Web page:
Back at the Town Council, I enquired whether they held any more information and was told of a letter to the Town Clerk in 1997 from Irene Southall, an elderly woman from Colwall, who knew Peter R. Roger, one of the marriage witnesses, from 1943 until he died in 1977. The letter was written to record the facts from a conversation she had had with June McQuaid, the Town Clerk, triggered by a visit to the Painted Room where the marriage certificate is displayed. Telling what she knew of Auden and the circumstances of the marriage, she explains that Roger was on the staff at The Downs School at the same time as Auden and that Auden and Roger became ‘close friends’. (Humphrey Carpenter, in his biography of Auden, confirms that Roger worked in the school gardens.) Mrs Southall is no more, but I managed to locate her daughter, Julia Johnston, who told me she remembered Peter Roger from when she was little and that he then had a smallholding in Colwall. She also mentioned he pronounced his surname with a long ‘o’.

She also says in the letter: “At that time Mr Dykes was the registrar for the area and so the marriage ceremony took place in his office behind and above the building on the NE corner of the High Street and Bank Crescent. Immediately after the ceremony the two men escorted Erika to the railway station and saw her off on the London train. So far as Peter knew, the married couple never saw one another again.”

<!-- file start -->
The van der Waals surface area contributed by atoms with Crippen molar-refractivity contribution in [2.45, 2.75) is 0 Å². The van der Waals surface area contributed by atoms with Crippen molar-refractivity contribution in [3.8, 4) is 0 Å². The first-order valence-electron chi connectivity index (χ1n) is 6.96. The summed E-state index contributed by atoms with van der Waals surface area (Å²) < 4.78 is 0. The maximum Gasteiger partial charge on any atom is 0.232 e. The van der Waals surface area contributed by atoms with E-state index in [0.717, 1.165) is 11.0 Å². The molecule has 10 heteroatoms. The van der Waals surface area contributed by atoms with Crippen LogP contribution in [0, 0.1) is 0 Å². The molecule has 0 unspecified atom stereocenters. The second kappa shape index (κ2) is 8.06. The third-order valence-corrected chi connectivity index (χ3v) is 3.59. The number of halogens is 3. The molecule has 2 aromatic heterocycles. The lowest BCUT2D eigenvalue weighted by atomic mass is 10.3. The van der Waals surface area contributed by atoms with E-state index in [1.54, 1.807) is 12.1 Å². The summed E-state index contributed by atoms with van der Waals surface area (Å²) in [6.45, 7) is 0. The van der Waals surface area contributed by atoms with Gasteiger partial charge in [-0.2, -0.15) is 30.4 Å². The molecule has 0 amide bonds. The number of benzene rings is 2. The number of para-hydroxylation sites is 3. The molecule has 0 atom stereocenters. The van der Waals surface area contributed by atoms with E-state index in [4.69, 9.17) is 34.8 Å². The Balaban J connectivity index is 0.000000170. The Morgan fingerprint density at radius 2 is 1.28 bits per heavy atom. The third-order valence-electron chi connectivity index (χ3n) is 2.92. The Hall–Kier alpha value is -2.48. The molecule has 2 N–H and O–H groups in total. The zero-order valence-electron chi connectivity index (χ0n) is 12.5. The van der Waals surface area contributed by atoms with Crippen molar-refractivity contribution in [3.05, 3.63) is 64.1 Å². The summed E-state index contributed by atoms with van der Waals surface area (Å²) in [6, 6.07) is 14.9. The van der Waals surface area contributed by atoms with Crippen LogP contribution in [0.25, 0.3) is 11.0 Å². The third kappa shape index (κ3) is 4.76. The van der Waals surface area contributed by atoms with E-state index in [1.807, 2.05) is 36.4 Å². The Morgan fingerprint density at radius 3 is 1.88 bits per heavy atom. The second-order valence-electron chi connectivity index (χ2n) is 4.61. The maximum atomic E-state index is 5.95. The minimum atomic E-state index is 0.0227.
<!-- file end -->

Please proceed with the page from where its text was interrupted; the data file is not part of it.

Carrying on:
Erika & father Thomas Mann

It seems that the day after the wedding, Erika returned to Switzerland with a British passport. She left the stage and became a radical journalist, reporting on fascism, the Spanish Civil War, and later was possibly the only female reporter at the Nuremberg Trials.

After the wedding Auden returned to his teaching – but the weeks until the end of the term were his last as a schoolmaster. He soon took a long journey with Louis MacNeice to Iceland, acquainting himself with the source of his own father’s passion for Nordic myth.

Three points of detail require correction. It was Orme, not Dykes, who was registrar in 1935. Second, the premises are one up from the similar corner building (which was the Post Office), and third, Bank Crescent is off The Homend, a continuation of the High Street to the north. However, I would suggest these errors do not materially detract from the rest of the letter. The comment about the office “behind and above the building” would indicate that the ceremony was in the posher of the two rooms, as described above by Barton Yates.